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Harp master gives a clinic

Mellow Down Easy
Mellow Down Easy
By Carey Bell and Tough Luck

Blind Pig Records: 1991

This review first appeared in the September/October 1991 issue of Living Blues magazine.

Carey Bell is a 30-year veteran Chicago harpist who most recently gained national attention with the release of last year's "Harp Attack" on Alligator Records. While "Harp Attack" brought Bell positive reviews and precious exposure, he still shared billing with two infinitely better-known harmonica players (James Cotton and Junior Wells) and the young Billy Branch.

Further, on that all-star album, Bell never sounds as at ease an in control as he does on "Mellow Down Easy."

While past Bell solo efforts have toiled in relative obscurity, "Mellow Down Easy" should escape that fate. Bell, backed by a tight band (Tough Luck, out of Maryland), really shines here. His rich, sweet sound on harp and vocals lends itself well to his melodic style of playing, and an impeccable sense of timing helps swing his music.

Still, he's fully capable of getting down and dirty. On "Delta Time," for instance, he evokes memories of his own Southern roots (Meridian, Miss.) while band member Lips Lackowitz lays down riffs from "Shortnin' Bread" on rhythm harp, and Bell captures the traditional sound of a freight train on the intro to his own "That Spot Right There."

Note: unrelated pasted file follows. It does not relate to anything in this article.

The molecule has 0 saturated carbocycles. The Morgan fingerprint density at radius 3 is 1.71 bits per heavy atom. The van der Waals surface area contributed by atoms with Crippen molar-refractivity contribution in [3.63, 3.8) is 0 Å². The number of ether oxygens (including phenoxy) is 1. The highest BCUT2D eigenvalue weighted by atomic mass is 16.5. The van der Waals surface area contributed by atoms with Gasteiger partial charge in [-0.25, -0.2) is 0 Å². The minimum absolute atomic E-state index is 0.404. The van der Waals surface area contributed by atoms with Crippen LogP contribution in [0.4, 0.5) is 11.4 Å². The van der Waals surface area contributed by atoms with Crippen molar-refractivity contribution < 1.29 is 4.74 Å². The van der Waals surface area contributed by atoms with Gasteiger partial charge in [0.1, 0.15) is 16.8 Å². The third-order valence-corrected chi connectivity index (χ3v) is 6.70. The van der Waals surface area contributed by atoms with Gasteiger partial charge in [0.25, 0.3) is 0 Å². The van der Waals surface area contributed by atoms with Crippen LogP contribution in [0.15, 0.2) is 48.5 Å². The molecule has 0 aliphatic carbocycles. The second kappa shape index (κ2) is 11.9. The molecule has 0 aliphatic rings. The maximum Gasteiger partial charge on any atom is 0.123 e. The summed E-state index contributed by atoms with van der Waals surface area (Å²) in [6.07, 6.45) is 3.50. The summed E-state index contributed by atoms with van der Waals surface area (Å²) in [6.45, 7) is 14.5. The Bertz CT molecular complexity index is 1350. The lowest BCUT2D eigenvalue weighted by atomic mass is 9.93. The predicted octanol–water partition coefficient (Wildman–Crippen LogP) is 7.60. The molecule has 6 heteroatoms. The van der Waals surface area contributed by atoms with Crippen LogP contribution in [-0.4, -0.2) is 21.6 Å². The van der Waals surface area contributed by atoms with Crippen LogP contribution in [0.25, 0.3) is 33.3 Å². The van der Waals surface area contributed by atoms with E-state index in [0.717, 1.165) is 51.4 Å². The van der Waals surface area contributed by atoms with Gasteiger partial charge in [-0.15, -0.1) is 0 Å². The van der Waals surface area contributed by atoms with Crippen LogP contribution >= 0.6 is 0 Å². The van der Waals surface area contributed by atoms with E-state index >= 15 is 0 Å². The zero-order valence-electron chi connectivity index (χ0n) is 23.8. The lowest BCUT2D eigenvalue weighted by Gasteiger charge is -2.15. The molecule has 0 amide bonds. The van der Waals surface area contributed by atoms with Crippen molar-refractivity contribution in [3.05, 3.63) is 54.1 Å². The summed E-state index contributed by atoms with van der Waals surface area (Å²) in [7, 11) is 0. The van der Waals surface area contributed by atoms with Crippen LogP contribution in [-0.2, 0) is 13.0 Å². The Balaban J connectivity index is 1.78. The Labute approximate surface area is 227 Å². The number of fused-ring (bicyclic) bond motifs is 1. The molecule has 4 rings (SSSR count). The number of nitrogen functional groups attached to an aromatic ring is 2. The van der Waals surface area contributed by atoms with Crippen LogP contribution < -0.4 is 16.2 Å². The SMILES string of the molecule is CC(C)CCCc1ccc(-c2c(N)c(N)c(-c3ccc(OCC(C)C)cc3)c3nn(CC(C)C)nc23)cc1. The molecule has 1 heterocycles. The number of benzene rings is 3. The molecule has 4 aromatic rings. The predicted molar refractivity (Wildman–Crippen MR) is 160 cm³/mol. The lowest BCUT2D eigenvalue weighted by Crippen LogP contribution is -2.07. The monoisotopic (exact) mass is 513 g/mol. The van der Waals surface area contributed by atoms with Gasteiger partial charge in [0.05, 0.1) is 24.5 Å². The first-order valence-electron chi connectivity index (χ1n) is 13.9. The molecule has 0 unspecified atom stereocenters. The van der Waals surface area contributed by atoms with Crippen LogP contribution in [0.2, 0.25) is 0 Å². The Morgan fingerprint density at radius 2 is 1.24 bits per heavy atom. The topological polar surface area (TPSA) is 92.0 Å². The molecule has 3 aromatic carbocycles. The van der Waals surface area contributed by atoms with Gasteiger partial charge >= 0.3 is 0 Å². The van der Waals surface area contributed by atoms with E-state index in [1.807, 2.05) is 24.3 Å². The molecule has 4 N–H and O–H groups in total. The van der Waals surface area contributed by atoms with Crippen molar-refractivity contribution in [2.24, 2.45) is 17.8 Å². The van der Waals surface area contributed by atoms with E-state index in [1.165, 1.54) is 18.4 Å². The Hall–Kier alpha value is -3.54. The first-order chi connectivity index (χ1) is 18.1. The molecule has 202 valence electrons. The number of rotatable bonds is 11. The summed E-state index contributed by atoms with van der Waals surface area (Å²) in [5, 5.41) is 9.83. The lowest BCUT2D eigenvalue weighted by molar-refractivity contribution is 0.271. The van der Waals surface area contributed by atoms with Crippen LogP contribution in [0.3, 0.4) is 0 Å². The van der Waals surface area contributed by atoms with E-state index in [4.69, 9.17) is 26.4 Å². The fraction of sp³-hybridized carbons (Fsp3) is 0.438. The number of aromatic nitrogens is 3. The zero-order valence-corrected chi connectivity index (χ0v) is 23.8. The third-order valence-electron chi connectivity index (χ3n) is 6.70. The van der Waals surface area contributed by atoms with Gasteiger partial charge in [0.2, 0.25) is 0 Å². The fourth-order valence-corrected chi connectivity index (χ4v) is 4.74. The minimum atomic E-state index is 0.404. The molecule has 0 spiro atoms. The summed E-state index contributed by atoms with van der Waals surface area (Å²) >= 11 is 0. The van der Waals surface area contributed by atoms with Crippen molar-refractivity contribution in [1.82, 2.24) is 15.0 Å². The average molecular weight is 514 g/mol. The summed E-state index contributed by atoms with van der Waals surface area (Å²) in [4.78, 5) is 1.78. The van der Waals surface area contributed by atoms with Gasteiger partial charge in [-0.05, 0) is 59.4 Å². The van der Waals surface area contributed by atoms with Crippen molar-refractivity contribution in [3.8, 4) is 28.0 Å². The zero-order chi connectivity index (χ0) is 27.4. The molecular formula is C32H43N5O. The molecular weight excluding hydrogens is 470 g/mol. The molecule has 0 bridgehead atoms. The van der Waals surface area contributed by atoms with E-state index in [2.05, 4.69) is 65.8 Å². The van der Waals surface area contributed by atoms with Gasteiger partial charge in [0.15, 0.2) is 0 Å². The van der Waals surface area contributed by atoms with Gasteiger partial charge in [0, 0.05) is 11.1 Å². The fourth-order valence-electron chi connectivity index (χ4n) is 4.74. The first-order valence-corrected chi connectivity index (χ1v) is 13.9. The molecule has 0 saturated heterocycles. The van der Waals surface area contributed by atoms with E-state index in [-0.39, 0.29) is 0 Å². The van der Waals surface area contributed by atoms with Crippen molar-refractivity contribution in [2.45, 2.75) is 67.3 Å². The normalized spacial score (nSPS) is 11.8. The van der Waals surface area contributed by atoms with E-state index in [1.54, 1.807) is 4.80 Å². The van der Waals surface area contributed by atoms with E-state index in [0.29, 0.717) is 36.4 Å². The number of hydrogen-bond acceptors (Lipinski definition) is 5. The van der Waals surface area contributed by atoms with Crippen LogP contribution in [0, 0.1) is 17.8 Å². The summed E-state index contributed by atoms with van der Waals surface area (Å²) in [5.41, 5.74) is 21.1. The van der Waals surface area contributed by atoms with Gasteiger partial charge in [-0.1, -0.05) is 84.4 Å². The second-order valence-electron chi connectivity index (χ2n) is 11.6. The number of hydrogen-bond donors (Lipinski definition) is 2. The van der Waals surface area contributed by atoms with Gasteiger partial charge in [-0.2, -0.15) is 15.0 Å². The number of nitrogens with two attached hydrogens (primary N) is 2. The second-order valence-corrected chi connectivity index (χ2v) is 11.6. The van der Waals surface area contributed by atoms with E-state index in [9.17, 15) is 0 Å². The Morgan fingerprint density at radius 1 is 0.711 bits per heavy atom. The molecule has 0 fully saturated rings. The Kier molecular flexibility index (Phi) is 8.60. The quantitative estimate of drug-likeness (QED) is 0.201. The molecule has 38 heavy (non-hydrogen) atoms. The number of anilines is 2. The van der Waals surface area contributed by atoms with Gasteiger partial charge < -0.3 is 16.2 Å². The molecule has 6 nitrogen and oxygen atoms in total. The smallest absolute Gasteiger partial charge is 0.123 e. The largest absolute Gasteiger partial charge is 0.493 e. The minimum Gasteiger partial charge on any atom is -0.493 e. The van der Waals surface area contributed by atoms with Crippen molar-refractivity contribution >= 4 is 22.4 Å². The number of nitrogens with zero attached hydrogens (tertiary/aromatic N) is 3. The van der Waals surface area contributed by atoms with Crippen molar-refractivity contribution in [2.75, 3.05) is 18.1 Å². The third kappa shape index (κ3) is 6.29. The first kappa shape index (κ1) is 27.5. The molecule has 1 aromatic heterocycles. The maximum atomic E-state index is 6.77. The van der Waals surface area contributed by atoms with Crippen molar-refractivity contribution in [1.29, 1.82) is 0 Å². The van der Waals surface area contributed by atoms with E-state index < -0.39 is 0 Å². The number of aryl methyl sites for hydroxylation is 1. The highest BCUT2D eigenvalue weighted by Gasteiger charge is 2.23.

Bell wrote or co-wrote give of the songs here, all of which hold their own, but it is his choice of covers that betrays his exemplary taste. From Willie Dixon's "Mellow Down Easy" through W.C. Handy's "St. Louis Blues" and back to Muddy Waters' "Walkin' Thru the Park," Bell plays with an exciting combination of skill and panache that never lets the reputation of the composers overshadow his own performance.

Bell is hardly the only talent here, though. Guitarist Steve Jacobs plays with taste and forethought (check out his fills on the cover of Eddie Boyd's "Five Long Years"), while bassist Brian McGregor and drummer Buddy Grandell help keep the music swinging.

"Mellow Down Easy" is a welcome effort from an undeservedly under-recognized master of the blues harp.